Unlike the folly, this place hadn’t diminished. It was every bit as magical as her memories and she spent a blissful half hour or so exploring the hidden corners and playing with the angles of the sun for photos. She was pulled from her play by the sound of someone approaching. She swung her camera towards the entrance and caught Holly as she crossed the threshold.
Herne appeared a moment later and seemed about to pause and smile for the camera when his attention whipped upwards. He pulled his leather gauntlet from the back pocket of his jeans and held his now-covered hand to the sky.
Calypso put her camera on rapid-fire and captured Owlbert’s back-winging arrival. She flicked it back to normal and took one more picture, this time of Herne, with all three of his animals, looking straight at her, the sun catching the glow in his flame-coloured eyes.
He grinned and raised a brow, breaking a spell she didn’t realise had been cast. “A successful picture session?”
She shut off the camera and hurried across to them, suddenly feeling like an intruder in an ancient, silent world. He foot caught on an uneven flagstone and Herne moved fast. She’d forgotten about that.
This time she was falling forward and, instead of landing flat on the ground, she found herself safely caught to his chest, one arm around her waist, the other still holding Owlbert aloft. Those eyes. She found herself as caught in them as the sun had been. The world drew in until it was just the two of them and her gaze dropped to his lips.
Then Owlbert decided to protest his manhandling by spreading his wings, and bringing them forward to smack both of them on the back of the head. Calypso’s forehead thudded into Herne’s shoulder as he just managed to miss a direct hit of their foreheads.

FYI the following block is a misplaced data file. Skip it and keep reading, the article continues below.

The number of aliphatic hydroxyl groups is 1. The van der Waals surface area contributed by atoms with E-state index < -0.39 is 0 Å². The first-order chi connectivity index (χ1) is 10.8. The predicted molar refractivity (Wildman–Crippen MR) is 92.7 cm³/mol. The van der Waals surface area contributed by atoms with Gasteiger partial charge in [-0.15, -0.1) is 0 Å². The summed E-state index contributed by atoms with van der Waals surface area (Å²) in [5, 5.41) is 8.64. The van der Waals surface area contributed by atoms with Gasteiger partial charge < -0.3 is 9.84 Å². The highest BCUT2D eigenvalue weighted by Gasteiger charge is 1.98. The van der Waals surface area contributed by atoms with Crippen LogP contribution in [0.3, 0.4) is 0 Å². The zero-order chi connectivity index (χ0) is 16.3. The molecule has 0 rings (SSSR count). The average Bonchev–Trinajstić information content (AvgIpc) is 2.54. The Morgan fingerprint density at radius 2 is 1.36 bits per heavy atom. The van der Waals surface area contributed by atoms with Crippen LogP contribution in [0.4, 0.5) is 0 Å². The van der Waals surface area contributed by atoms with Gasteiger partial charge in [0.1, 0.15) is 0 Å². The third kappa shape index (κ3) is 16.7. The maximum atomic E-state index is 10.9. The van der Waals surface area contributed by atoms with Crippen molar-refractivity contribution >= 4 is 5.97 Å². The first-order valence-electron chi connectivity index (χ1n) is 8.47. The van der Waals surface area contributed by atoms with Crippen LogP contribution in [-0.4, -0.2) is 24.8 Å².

Laughing awkwardly, Calypso disentangled herself and took a step back.
Herne eased the moment by taking a proper look around the space they were standing in. “I can see why you wanted to come out here, this is magic.”
“It is. I have no idea what it was originally built for, but it was an enchanted castle when I was little and even now, there’s still some of that lurking.”
He nodded. “There is. I’d like to see more, but we should be getting back while there’s enough light to see under the trees.”
They made their way back down the path, Caval reappearing as they left the ruins to make sure they found the correct path home.
Calypso asked. “How did it go with Mr Green?”
“Well. Very well in fact. He’s thinking about accepting my offer. Although I’m sure there will be conditions.”
“You made an offer already? What kind of conditions.”
“Nothing onerous, just keeping the Midsummer Party tradition going, that sort of thing.”
She had a feeling there was a bit more to it but if Herne wasn’t about to share, she wasn’t about to push it.
“Conditions or no, I’m so glad you like it and it’s nice to be able to think of you and the animals comfortably settled here.”
“You won’t visit?”
Calypso spluttered and turned red. Herne smiled down at her. “You’d always be welcome you know, if I do end up getting the place.”
He laughed. “Besides, how else am I going to keep Cynthia off my case?”
“That is certainly a consideration.”
Mr Green met them at the edge of the trees and they walked back to the house, discussing nothing in particular.
As they loaded the car with two happy dogs and a thoroughly indignant owl, Mr Green nodded towards Calypso’s camera. “Be sure to send me through any pictures you think turned out well.”
“Oh, of course, what’s the best way to get them to you?”
The old man grinned. “Just send them by way of your lad here, he and I will be having a number of conversations in the coming weeks after all.”